The proposed capillary microfluidic interface exploits material hydrophilicity and surface tension forces for passive collection and delivery of sweat; it consists of microchannels and capillary pumps that regulate the unidirectional flow of the biofluid. Within the framework of biomarker sensing in sweat, the design provides a constant volumetric flow rate and a steady velocity profile: capillary pumps are used to achieve these features. The microfluidic interface is modeled through the Navier-Stokes equation, which expresses the velocity field of a laminar flow in a capillary system. The design variables in such equations are adjusted to obtain the desired flow rate typically ≈ 500 pL/min. The capillary pressure in the pump is increased by splitting the capillary pump into parallel microchannels. A higher flow resistance would be expected with such a configuration, however, by placing microstructures in the capillary pump, parallel flow paths are provided overcoming thus this impediment and actually lowering the flow resistance. The geometry of the capillary pumps provides then a high capillary force due to the small dimensions and the small flow resistance, this provides the capability to use capillary pressure to continuously collect sweat (at the inlets) directly on the skin after excretion from the sweat ducts and displace the biofluid, without external forces acting, in the sensing system to finally expel it at the outlets.

Fabrication of the microfluidic interface is based on bonding of patterned SU-8 layers. SU-8 is an epoxy-based negative photoresist with well-established microfabrication processes. It was initially developed as a fabrication mask in the semiconductor device industry and is now widely used in microfluidics manufacturing: a mechanically and chemically resistant polymer that can be exploited for high aspect ratio structures with hydrophilic behavior. This photoresist enables upscalable wafer level processing by leveraging standard lithography techniques. The microfluidics manufacture is then developed as a compatible post-process to the FinFET sensors fabrication on wafers providing direct integration of the capillary interface on the sensing platform in a monolithic unit.

Besides its microfabrication qualities, SU-8 has been selected as the microfluidics material due to its documented biocompatibility: a requirement for the capillary interface which, in a wearable sweat monitoring scenario, is intended to be continuously and worn for extended duration on an individual’s skin. Indeed SU-8 composition comprises notably a monomer with 8 epoxy moieties that is dissolved in an organic solvent, typically gamma-butyrolactone GBL or cyclopentanone, and a photoacid generator in the form of triarylsulfonium hexafluoroantimonate salt. This latter component is key to its photolithographic properties but represents a potential source of toxicity which has motivated an in-depth study of SU-8 biocompatibility in the literature. Following ISO 10993 recommendations, absence of cytotoxicity and tissue interaction has been reported in a study for SU-8 subcutaneously implanted in mice and its hemolytic activity is comparable to FDA approved implant materials. Biocompatibility of SU-8 has also been favorably evaluated for several types of cells, notably human skin fibroblast cells but also Schwann cells, astrocytes and explanted neurons by multiple groups. When compared to the invasive neural probe application in the above-mentioned studies, the use of highly crosslinked SU-8 microfluidic interface in the non-invasive “Lab-on-SkinTM” application portends no issue of biocompatibility.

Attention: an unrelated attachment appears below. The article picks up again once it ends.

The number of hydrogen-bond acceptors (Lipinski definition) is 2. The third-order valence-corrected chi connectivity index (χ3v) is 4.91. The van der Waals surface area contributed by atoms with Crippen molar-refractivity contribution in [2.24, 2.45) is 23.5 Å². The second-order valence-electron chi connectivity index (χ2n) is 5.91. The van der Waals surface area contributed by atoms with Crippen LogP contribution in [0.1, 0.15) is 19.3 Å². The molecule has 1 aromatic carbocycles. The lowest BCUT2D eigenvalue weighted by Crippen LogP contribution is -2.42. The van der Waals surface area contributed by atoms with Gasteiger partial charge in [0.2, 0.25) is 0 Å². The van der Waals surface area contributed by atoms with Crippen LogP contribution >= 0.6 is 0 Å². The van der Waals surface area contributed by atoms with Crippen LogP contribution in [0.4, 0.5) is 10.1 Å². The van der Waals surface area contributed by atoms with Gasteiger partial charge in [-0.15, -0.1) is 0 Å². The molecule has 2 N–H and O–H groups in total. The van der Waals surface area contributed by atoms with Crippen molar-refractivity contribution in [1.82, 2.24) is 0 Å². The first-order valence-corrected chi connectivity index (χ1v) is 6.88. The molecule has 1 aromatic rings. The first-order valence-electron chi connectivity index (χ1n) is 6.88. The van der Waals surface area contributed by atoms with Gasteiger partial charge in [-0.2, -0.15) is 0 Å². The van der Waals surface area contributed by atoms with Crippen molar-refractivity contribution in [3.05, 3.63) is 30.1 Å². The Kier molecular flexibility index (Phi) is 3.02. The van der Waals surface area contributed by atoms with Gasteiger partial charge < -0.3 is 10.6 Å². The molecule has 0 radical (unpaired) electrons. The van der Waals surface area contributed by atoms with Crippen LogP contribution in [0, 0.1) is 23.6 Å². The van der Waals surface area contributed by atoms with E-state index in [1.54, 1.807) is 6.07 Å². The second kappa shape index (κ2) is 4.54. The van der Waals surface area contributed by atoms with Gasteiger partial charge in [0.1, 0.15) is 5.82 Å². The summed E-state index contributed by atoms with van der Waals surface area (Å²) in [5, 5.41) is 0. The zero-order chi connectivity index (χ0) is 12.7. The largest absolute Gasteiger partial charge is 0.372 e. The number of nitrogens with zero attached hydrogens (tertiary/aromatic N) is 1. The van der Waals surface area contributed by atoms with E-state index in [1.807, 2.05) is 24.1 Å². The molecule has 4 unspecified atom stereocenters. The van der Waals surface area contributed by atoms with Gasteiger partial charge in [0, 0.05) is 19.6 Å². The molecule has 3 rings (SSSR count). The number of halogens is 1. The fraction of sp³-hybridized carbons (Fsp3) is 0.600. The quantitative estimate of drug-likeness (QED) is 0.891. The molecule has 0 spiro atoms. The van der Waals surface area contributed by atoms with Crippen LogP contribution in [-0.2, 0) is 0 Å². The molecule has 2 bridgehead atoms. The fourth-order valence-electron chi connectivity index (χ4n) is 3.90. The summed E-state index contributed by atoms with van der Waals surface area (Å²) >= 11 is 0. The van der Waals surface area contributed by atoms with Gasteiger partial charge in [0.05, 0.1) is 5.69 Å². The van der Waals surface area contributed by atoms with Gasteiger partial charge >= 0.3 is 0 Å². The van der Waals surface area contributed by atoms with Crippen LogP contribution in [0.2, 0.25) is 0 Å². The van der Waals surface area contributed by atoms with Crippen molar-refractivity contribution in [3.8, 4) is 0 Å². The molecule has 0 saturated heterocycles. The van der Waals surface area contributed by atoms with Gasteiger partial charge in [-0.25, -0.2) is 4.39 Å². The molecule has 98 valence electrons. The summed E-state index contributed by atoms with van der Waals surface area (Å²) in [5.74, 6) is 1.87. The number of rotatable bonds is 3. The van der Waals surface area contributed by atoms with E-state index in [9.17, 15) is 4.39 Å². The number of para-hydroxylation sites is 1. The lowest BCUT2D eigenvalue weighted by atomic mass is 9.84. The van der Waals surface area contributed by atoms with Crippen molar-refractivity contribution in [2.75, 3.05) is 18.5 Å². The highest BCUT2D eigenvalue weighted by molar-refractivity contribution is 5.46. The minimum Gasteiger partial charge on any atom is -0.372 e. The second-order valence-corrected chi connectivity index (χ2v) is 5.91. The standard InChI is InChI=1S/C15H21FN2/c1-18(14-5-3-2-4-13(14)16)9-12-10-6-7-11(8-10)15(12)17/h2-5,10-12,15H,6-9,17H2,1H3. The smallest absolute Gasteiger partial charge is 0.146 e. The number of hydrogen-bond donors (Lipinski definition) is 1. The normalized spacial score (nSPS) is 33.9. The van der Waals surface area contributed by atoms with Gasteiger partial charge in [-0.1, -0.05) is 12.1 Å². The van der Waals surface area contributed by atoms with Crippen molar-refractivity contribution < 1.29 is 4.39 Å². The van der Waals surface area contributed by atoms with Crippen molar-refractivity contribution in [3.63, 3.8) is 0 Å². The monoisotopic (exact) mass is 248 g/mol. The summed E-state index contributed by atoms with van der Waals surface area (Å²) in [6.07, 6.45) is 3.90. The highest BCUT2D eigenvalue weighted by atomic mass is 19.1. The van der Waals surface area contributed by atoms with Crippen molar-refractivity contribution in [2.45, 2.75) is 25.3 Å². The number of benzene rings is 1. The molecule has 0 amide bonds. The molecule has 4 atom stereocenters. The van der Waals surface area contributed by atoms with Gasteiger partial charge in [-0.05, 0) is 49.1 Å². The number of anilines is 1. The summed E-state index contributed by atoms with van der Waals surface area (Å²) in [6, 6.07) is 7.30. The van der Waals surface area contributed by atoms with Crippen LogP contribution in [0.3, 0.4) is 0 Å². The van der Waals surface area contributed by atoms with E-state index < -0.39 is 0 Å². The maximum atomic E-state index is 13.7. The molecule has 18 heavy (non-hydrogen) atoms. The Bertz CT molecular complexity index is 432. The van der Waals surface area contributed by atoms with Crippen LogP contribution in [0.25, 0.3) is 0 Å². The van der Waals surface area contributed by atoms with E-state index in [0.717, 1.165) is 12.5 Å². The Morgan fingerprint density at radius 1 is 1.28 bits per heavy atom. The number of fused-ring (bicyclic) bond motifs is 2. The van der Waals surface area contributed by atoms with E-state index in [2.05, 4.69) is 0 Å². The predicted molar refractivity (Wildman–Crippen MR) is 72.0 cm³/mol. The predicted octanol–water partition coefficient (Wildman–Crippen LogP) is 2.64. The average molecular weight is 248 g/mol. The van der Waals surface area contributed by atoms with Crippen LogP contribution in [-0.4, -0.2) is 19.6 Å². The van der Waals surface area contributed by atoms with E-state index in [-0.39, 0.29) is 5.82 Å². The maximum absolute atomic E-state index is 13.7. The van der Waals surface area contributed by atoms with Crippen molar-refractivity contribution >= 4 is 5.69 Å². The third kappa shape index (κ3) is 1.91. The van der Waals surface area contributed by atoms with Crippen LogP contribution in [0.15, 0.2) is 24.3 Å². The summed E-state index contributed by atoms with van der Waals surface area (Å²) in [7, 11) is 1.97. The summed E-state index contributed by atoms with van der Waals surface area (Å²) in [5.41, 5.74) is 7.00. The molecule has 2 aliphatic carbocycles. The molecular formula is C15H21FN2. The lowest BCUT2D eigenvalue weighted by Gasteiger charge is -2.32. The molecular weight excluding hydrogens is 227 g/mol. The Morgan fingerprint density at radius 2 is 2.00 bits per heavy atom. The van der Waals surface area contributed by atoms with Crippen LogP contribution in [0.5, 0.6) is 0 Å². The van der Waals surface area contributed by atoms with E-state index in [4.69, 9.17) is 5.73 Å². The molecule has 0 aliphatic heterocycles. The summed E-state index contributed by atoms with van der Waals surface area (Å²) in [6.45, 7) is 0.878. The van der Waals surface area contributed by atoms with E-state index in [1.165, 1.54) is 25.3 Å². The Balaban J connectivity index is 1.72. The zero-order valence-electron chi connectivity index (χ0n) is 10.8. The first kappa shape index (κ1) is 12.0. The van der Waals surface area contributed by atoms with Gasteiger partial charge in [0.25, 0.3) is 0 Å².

In this TTP, EPFL has successfully delivered and transferred to Xsensio a biocompatible, zero-power microfluidic interface (as well as the related technology know-how) for on-chip Integration enabling system on chip wearable sensing within the framework of the “Lab-on-SkinTM” platform. The corresponding IP created during this TTP is under filing by Xsensio.